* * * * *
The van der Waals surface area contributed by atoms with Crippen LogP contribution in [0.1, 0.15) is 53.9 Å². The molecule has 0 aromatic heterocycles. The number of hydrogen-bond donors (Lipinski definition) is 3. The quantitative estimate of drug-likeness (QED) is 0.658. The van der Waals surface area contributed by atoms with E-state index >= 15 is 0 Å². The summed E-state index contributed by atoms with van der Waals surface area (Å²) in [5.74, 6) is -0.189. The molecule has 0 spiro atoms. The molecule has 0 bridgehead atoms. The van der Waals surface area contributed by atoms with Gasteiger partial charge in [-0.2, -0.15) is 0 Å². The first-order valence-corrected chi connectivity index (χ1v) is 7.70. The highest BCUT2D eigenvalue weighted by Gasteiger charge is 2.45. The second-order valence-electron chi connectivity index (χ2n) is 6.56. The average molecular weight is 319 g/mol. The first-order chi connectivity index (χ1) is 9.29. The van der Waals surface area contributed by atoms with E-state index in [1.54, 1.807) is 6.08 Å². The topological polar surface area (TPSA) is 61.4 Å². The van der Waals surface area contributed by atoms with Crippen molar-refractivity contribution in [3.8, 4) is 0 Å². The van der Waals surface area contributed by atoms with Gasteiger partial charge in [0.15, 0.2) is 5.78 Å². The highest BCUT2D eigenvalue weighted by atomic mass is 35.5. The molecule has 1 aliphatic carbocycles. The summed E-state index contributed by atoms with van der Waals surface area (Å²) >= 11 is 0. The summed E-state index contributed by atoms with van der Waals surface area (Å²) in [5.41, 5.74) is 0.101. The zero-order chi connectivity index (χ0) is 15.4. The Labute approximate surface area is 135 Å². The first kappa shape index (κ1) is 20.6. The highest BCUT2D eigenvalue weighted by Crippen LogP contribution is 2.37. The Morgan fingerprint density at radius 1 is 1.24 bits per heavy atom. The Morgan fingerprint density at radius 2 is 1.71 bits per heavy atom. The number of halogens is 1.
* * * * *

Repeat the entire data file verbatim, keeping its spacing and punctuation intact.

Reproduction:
The van der Waals surface area contributed by atoms with Crippen LogP contribution in [0.1, 0.15) is 53.9 Å². The molecule has 0 aromatic heterocycles. The number of hydrogen-bond donors (Lipinski definition) is 3. The quantitative estimate of drug-likeness (QED) is 0.658. The van der Waals surface area contributed by atoms with E-state index >= 15 is 0 Å². The summed E-state index contributed by atoms with van der Waals surface area (Å²) in [5.74, 6) is -0.189. The molecule has 0 spiro atoms. The molecule has 0 bridgehead atoms. The van der Waals surface area contributed by atoms with Gasteiger partial charge in [-0.2, -0.15) is 0 Å². The first-order valence-corrected chi connectivity index (χ1v) is 7.70. The highest BCUT2D eigenvalue weighted by Gasteiger charge is 2.45. The second-order valence-electron chi connectivity index (χ2n) is 6.56. The average molecular weight is 319 g/mol. The first-order chi connectivity index (χ1) is 9.29. The van der Waals surface area contributed by atoms with E-state index in [1.54, 1.807) is 6.08 Å². The topological polar surface area (TPSA) is 61.4 Å². The van der Waals surface area contributed by atoms with Crippen molar-refractivity contribution in [3.8, 4) is 0 Å². The van der Waals surface area contributed by atoms with Gasteiger partial charge in [0.15, 0.2) is 5.78 Å². The highest BCUT2D eigenvalue weighted by atomic mass is 35.5. The molecule has 1 aliphatic carbocycles. The summed E-state index contributed by atoms with van der Waals surface area (Å²) >= 11 is 0. The summed E-state index contributed by atoms with van der Waals surface area (Å²) in [5.41, 5.74) is 0.101. The zero-order chi connectivity index (χ0) is 15.4. The Labute approximate surface area is 135 Å². The first kappa shape index (κ1) is 20.6. The highest BCUT2D eigenvalue weighted by Crippen LogP contribution is 2.37. The Morgan fingerprint density at radius 1 is 1.24 bits per heavy atom. The Morgan fingerprint density at radius 2 is 1.71 bits per heavy atom. The number of halogens is 1.